Tag Archives: creativity

friday blinks – 8/17/12

17 Aug

FRIDAYBLINKS The work you do while you procrastinate is probably the work you should be doing for the rest of your life. 8/17/2012 // PMS 112 // quote by Jessica Hische

Here is a list of sites we’ve come across throughout the past couple weeks that we think are worth sharing. We call it friday blinks.

Cardboard Bicycle

Israeli Inventor Izhar Gafni challenges himself to create a complete, fully-functioning bicycle almost completely out of cardboard.
(via Timbuktu Magazine/twitter)

Jack Hughes’ scotch sipping, cigarette smoking illustrations
Lodon-based illustrator and designer Jack Hughes draws with a TON of style and grace. The subtle colors, shading, and beautiful textures make these illustrations even more alluring. Wonderful work, Jack.
(via It’s Nice That/twitter) (via Jack Hughes/twitter)

RJD2 AMA on Reddit
RJD2 is one of my all-time favorite DJs/producers/beat makers and although his career is based in the music industry, the create process is something that is essential in producing his music. The creative process is so different for some many people and you can find inspiration in just about anything and music is definitely a go-to source of inspiration for me. My friend Chris described AMAs as “celebrities, cool people, people with crazy jobs, people who have been through interesting circumstances come in and basically answer questions asked by the community.” The quote below was taken from RJD2’s AMA (link above):

“creative process often starts w/ sheer boredom, and resources. no planning. just doing. do do do. then throw away 90% of what you did. then do more. repeat process. then, you either have a good song or piece of shit. trash POS. release good song. easy as that.”

I realize this isn’t a music blog, but quotes like the one above is why I love RJD2’s style, music, and take on his work.
(via Chris Gustin)

20 Best iPhone apps for designers
The folks over at Creative Bloq have compiled a list of 20 sweet iPhone apps for designers, from time-management and typeface-finding to color palette collecting and simple and stout checklists.
(via Creative Bloq/twitter)

Dr. Seuss’ early advertising work
Interesting how Dr. Seuss’ style transfers pretty seamlessly into advertising.
(via Design Taxi/twitter)

Jeff Staple

22 Mar


Jeff Staple is a creative director, designer, and founder of NYC-based Staple Design Studio, which isn’t just a creative agency. It’s a multi-faceted beast of a company that also houses clothing lines, apparel collections, a retail store, an art gallery, and a magazine. It would be an understatement to say that Jeff is a busy guy. He’s been doing his thing for 15 years now, day in, day out and it seems like he is quite comfortable wearing many different hats. Just watch these videos and you’ll see why he’s so successful. He’s super bright, talented, and very driven. Jeff seems like a great motivator and I can’t wait to hear him give a lecture tomorrow at Virginia Tech with NYC-based designer and illustrator Sophia Chang. The lecture is called Creativity vs. Commerce: Getting In and Staying In, sponsored by Virginia Tech’s AIGA chapter and the Virginia Tech Student Hip-Hop Organization. If you are near by, you really should come and check them out. It’s bound to be great.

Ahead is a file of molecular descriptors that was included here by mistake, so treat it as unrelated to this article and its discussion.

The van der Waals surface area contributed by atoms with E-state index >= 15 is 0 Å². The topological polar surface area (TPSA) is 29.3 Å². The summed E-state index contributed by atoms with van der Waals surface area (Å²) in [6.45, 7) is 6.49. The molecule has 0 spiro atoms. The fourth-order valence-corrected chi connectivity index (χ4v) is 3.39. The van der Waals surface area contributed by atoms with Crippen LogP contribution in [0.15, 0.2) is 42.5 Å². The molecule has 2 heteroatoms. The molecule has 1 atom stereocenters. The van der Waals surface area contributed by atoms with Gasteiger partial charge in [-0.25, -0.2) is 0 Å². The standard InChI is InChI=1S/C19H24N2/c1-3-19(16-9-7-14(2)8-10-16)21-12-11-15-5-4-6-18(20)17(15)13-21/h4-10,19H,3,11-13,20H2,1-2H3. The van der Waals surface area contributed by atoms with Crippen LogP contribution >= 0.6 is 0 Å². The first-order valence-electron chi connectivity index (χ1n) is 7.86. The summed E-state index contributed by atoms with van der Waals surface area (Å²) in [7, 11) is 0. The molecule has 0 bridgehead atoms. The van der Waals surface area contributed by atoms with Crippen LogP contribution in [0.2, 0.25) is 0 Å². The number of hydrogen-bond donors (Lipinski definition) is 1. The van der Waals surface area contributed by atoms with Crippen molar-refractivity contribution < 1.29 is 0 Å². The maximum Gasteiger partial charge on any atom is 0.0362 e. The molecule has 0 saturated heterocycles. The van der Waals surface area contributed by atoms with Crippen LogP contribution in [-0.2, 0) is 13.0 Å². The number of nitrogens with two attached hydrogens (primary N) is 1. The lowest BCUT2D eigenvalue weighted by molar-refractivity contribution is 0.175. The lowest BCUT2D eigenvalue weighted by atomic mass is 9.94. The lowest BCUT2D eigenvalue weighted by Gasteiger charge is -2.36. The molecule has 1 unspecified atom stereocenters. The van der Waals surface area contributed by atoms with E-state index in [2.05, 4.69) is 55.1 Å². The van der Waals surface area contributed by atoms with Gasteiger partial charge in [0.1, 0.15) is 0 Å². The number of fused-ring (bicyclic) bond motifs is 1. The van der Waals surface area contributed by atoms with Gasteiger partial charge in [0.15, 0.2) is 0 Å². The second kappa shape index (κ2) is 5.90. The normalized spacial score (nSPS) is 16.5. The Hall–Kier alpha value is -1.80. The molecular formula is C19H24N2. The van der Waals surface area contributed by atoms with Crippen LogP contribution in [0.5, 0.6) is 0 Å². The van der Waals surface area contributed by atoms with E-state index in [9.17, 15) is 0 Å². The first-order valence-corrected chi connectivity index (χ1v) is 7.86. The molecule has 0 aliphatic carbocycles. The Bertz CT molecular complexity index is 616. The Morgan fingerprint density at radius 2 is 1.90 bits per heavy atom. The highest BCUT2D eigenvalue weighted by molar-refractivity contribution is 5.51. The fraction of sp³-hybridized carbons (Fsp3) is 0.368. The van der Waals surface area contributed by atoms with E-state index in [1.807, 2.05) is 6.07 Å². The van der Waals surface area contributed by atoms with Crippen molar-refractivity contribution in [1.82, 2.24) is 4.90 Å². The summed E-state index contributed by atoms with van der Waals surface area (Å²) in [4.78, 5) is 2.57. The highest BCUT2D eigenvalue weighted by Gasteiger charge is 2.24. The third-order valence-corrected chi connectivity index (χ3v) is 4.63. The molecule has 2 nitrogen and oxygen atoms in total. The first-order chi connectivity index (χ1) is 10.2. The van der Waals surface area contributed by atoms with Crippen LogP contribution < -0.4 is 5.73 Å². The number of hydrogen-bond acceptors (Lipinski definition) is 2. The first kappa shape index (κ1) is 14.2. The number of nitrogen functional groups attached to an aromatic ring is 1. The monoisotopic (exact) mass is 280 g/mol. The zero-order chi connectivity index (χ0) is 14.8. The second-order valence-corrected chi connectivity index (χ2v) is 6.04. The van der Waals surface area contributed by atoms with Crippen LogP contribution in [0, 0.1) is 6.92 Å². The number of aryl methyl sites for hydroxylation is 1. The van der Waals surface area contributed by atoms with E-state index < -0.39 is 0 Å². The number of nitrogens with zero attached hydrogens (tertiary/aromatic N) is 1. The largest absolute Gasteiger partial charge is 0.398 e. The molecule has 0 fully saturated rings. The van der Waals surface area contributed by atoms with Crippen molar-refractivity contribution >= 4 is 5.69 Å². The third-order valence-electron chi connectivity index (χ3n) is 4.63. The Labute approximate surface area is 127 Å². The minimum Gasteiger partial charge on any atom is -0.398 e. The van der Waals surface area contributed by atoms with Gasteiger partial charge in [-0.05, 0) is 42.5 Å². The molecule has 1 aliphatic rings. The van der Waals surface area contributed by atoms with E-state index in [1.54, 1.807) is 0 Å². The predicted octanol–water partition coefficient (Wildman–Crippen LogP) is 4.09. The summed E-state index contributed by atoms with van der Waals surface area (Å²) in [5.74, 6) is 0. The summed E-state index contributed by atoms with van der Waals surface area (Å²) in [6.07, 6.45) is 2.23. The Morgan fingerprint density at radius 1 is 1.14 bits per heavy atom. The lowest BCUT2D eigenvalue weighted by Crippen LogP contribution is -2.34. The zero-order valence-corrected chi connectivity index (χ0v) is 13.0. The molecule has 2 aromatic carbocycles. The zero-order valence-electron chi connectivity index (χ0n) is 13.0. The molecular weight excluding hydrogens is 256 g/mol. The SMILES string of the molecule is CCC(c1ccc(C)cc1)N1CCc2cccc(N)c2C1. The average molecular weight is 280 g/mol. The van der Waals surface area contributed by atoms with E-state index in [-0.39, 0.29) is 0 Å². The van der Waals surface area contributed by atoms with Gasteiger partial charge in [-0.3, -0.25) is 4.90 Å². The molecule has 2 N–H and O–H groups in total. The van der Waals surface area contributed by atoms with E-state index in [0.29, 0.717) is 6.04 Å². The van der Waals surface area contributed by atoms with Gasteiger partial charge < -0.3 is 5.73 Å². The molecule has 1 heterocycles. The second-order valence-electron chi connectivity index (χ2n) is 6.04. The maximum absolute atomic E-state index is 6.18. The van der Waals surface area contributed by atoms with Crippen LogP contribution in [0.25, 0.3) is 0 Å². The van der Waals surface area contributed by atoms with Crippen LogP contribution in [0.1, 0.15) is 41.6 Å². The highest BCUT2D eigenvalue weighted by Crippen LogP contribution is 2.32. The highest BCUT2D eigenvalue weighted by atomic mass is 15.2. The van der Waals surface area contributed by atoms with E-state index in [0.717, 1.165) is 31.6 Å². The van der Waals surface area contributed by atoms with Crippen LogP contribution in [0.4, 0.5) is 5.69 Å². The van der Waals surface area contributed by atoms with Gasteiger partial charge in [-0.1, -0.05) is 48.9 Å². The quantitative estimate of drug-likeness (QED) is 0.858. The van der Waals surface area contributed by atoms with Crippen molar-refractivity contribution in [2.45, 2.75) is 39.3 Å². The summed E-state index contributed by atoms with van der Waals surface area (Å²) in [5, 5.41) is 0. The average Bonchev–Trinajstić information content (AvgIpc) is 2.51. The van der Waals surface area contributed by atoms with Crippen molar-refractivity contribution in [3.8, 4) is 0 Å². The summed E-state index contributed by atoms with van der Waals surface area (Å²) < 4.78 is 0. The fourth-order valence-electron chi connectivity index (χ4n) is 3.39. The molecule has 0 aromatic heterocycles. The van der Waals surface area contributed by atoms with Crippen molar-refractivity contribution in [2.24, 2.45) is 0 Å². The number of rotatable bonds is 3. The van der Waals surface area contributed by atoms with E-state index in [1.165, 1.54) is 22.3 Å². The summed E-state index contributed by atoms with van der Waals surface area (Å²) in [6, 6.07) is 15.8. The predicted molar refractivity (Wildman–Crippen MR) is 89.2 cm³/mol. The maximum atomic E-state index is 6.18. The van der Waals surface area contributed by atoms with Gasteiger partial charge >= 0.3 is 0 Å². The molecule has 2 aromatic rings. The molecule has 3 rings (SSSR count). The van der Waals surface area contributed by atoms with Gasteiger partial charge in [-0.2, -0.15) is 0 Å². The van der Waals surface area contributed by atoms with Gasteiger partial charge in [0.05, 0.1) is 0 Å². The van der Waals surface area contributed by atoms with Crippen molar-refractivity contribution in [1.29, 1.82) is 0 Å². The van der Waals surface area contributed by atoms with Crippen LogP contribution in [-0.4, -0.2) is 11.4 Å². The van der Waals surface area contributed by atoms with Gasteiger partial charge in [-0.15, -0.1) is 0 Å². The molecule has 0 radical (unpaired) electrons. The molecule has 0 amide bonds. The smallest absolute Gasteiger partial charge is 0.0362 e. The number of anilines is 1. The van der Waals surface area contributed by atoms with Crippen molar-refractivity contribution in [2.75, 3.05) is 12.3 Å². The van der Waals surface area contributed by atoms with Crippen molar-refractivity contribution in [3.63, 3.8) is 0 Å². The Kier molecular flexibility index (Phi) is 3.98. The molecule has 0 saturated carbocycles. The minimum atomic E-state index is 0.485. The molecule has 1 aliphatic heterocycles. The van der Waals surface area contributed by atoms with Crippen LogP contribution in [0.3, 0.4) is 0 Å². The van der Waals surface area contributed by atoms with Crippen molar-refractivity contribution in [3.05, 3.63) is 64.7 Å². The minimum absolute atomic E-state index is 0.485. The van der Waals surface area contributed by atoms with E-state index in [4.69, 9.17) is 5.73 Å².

Jeff and Sophia, thank you so much for making a trip all the way to Virginia Tech to talk to us and our community. It’s really inspirational to know that people out there willing to take time out of their busy lives to talk with the Tech students and other local creatives.

PressPausePlay

1 Mar

I went to a viewing of PressPausePlay Tuesday night, hosted by the Virigina Tech AIGA chapter. It is a fantastically filmed/edited/designed documentary, talking with some of the world’s most influential authors, musicians, directors, creatives, and entrepreneurs. Over the past 10 years, our culture has turned into a technological grab bag of sorts, where you can create just about anything in the comfort of your bedroom. The points and counterpoints from those who were interviewed for the film were asking if this flood of content, ranging from ‘trash’ to ‘excellent’ content (whether that be music, design, video editing, etc.) is a good or bad thing? Is the crap work choking out all of the great work, not allowing it to be seen? Does great content only available through the big production companies, or can equal-quality work come from a guy sitting in his basement?